Originally posted by ericein View Post

              Commando like action... not dress. LOL
              Hey, whatever catches the fish. I'm not here to judge.

              Comment


              • Harold
                Harold commented
                Editing a comment
                Well I AM - that's just WRONG! HA!

              #9
              Looks like an awesome trip. I have recently got into the fly rod and trout thing and have been thinking of giving that area a try.

              Comment


                #10
                Originally posted by Aspen View Post
                Looks like an awesome trip. I have recently got into the fly rod and trout thing and have been thinking of giving that area a try.
                You absolutely should! Fort Robinson and the surrounding waters are a super fun place to fly fish! Some things to note before your first trip... Of all the places I have fished, Soldier Creek Wilderness is one of the toughest due to the tiny water and tight casting conditions. These are some things I wish I would have known before my first trip...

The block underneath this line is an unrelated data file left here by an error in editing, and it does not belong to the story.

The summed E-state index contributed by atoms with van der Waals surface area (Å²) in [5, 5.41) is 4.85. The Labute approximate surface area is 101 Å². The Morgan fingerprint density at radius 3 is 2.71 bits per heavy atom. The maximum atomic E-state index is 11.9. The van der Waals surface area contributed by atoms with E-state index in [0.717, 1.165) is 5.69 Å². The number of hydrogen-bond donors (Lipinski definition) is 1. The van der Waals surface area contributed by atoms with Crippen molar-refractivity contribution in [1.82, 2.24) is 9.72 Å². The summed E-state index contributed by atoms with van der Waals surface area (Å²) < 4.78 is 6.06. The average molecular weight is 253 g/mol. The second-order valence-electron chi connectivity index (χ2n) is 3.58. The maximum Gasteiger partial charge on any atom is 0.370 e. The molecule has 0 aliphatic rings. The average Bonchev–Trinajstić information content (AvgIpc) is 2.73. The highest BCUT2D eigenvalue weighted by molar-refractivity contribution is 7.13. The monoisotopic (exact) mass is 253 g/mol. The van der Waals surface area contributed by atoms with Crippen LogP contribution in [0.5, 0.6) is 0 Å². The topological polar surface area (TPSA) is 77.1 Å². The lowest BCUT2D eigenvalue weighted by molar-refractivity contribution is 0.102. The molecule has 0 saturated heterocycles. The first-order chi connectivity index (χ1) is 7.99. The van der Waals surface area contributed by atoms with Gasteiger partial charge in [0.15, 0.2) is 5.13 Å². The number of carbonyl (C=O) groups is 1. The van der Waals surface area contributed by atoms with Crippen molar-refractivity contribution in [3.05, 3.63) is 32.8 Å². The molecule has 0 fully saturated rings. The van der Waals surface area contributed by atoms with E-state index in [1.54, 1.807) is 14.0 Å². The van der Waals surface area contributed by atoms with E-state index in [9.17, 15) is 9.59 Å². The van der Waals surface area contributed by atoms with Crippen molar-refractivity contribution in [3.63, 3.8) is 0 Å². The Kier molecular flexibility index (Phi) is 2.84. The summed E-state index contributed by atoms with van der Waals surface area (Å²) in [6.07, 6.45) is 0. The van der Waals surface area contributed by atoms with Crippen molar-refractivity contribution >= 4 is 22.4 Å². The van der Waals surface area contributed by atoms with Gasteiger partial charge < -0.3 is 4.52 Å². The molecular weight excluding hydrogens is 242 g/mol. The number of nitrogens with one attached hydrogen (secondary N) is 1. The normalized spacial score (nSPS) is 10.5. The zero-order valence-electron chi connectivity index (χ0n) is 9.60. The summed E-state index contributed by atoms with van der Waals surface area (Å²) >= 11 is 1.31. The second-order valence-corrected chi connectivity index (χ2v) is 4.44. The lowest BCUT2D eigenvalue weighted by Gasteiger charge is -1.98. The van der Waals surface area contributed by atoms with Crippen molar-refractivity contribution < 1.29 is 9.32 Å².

-It's small waters... especially back in Soldier Creek Wilderness. You won't be casting far and will need to land a fly in some tight places where the grass is pressing up on/over the stream.
                -The trees are in close... in fact in a ton of areas, bow and arrow casting is the only way. On others that are more open there is always a looming branch, tree, or bush that will be in your back cast. Watch back casts closely and be prepared to be getting flies out of trees often. Bring lots of extra flies!
                -Spooky, spooky trout... the water is skinny and gin clear. The fish will see you coming. Stay low, stay quiet. If you see the fish, its often too late. I do the best when I can cast up just past where I can see into the water. Walk softly on the bank, wear natural colors, and if you spook a fish don't worry about it and keep working up stream... there will be more close by.
                -The fish are everywhere... I was a lot more productive up there after I learned to fish everything... I have caught fish in 1" deep riffles where I would have never thought they were holding. Don't just fish the pools... fish all the seems and pocket waters even if they seem ridiculously small. There are fish in there.